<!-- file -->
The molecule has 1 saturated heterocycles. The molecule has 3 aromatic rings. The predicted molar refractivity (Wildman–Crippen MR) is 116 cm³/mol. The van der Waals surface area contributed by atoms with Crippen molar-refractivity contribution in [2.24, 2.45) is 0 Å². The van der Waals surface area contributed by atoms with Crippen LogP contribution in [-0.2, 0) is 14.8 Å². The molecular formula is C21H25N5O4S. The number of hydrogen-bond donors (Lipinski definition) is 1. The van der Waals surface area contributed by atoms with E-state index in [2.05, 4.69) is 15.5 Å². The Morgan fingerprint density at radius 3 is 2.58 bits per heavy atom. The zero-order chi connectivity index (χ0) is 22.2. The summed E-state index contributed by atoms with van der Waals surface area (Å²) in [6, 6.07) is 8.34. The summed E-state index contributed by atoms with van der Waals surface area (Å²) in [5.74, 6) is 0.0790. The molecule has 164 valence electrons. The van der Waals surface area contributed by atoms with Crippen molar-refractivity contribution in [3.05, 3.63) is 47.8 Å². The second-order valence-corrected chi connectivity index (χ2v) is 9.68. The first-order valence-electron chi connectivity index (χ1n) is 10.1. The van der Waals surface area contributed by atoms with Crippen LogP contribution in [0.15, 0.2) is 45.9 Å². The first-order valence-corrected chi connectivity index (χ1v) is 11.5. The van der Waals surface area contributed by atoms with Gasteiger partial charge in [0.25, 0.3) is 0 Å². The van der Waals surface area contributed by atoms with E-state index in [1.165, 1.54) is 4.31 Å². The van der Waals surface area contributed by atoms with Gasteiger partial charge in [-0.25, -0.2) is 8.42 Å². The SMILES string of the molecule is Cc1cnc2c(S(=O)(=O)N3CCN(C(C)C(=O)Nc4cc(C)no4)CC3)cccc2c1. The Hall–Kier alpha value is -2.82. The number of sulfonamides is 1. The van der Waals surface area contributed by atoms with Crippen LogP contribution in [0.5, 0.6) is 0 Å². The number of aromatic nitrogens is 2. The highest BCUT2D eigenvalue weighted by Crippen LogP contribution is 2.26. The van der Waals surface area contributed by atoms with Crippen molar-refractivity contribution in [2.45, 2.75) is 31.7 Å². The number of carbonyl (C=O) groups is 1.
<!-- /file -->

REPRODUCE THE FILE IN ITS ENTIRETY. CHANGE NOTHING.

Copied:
The molecule has 1 saturated heterocycles. The molecule has 3 aromatic rings. The predicted molar refractivity (Wildman–Crippen MR) is 116 cm³/mol. The van der Waals surface area contributed by atoms with Crippen molar-refractivity contribution in [2.24, 2.45) is 0 Å². The van der Waals surface area contributed by atoms with Crippen LogP contribution in [-0.2, 0) is 14.8 Å². The molecular formula is C21H25N5O4S. The number of hydrogen-bond donors (Lipinski definition) is 1. The van der Waals surface area contributed by atoms with E-state index in [2.05, 4.69) is 15.5 Å². The Morgan fingerprint density at radius 3 is 2.58 bits per heavy atom. The zero-order chi connectivity index (χ0) is 22.2. The summed E-state index contributed by atoms with van der Waals surface area (Å²) in [6, 6.07) is 8.34. The summed E-state index contributed by atoms with van der Waals surface area (Å²) in [5.74, 6) is 0.0790. The molecule has 164 valence electrons. The van der Waals surface area contributed by atoms with Crippen molar-refractivity contribution in [3.05, 3.63) is 47.8 Å². The second-order valence-corrected chi connectivity index (χ2v) is 9.68. The first-order valence-electron chi connectivity index (χ1n) is 10.1. The van der Waals surface area contributed by atoms with Crippen LogP contribution in [0.15, 0.2) is 45.9 Å². The first-order valence-corrected chi connectivity index (χ1v) is 11.5. The van der Waals surface area contributed by atoms with Gasteiger partial charge in [0.25, 0.3) is 0 Å². The van der Waals surface area contributed by atoms with E-state index in [1.165, 1.54) is 4.31 Å². The van der Waals surface area contributed by atoms with Gasteiger partial charge in [-0.25, -0.2) is 8.42 Å². The SMILES string of the molecule is Cc1cnc2c(S(=O)(=O)N3CCN(C(C)C(=O)Nc4cc(C)no4)CC3)cccc2c1. The Hall–Kier alpha value is -2.82. The number of sulfonamides is 1. The van der Waals surface area contributed by atoms with Crippen LogP contribution in [0.5, 0.6) is 0 Å². The number of aromatic nitrogens is 2. The highest BCUT2D eigenvalue weighted by Crippen LogP contribution is 2.26. The van der Waals surface area contributed by atoms with Crippen molar-refractivity contribution in [2.45, 2.75) is 31.7 Å². The number of carbonyl (C=O) groups is 1.